Saturday, July 26th, 2008
by Dave Peters
It’s hard to believe we are packing up tonight and getting ready to go home. The trip has been a whirlwind of activity. On Monday my (biological) daughter Rachael and I spent a wonderful two hours with our adopted daughter and sister Hellen. She is a wonderful 20-year old woman who finished secondary school and has started a two-year program in catering (culinary) school. She comes from a small village 15-20 miles from town and is boarding at school in Tororo. She spoke fondly of life at home with her mother and six siblings, whom she misses dearly. At home days began at 6:00 am working in the gardens, preparing meals and tending the goats. In the evenings the family gathered together and told stories from the Bible, studied and prayed together.
I spent time this week with Irene, the hospital administrator at True Vine. Rachael and I met the hospital staff and toured the facility. Later in the week Irene invited us and our friends Katie and Alana to visit her for the day in Mbale, a large town an hour’s drive to the north. We toured the regional hospital there (where I would confidently admit myself or my children), a local school and a children’s bible class. We were treated to wonderful lunch at Irene’s home with her family. It is hard to describe the extent of the hospitality that was shown us. We were treated to the most delicious Ugandan food which all of us thoroughly enjoyed. I was given the special honor of eating the gizzards from the roasted chicken which were delicious (no kidding!). A photographer took pictures and we were honored by a special cake cutting ceremony.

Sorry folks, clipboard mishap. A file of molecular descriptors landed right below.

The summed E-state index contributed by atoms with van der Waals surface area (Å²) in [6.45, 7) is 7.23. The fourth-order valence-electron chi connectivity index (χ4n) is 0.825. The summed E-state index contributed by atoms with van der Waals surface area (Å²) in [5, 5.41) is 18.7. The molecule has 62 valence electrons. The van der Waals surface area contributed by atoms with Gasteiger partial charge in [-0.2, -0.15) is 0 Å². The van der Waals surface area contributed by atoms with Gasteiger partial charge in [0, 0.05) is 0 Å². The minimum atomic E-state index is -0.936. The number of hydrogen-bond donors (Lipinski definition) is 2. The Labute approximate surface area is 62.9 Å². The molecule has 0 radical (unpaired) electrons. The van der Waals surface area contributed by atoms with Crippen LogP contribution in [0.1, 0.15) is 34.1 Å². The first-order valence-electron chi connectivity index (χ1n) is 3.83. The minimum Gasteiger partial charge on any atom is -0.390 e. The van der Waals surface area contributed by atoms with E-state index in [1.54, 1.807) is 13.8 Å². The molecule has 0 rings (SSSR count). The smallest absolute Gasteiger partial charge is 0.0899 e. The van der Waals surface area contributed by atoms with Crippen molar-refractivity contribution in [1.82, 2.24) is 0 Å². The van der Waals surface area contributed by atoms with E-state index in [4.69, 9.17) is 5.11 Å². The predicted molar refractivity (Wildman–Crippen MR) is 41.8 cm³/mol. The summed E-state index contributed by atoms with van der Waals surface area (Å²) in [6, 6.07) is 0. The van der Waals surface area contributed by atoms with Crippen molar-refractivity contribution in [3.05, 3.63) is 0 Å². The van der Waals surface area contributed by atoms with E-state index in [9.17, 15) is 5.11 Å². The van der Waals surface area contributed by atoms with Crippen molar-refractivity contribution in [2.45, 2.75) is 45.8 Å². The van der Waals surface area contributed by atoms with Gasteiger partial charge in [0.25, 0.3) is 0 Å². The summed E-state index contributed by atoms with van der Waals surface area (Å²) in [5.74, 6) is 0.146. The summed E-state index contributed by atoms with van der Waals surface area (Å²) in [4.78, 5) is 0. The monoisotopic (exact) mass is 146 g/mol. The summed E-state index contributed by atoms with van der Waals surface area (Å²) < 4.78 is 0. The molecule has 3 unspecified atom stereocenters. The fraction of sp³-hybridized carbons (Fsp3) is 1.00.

I also spent time this week with several pastors from Kenya who have come to True Vine to lead a training program for the pastors. More than 40 men and women serve churches throughout the region. Our good friend Pastor Chris Nyantika from Nakuru, Kenya, shared with me the heart-wrenching story of the violence there earlier this year in which he lost his church and home and barely escaped with his life.
Life is real here, and it is experienced in a way we seldom do in the States. We seldom experience life and death situations or are faced with hunger and extreme poverty. Yet these are common occurrences for many people here. The Ugandan Christians have a strong faith that is rooted in these difficult situations. They have much more in common with the people of Jesus’ day than we Americans do, and I think they understand the gospel message in a more profound way. This is part of what draws us here and binds us together with our dear friends and brothers and sisters in Christ. Once this place gets into your system it is hard to get it out. I am sorry to be leaving so soon, and I am already planning my trip back next year.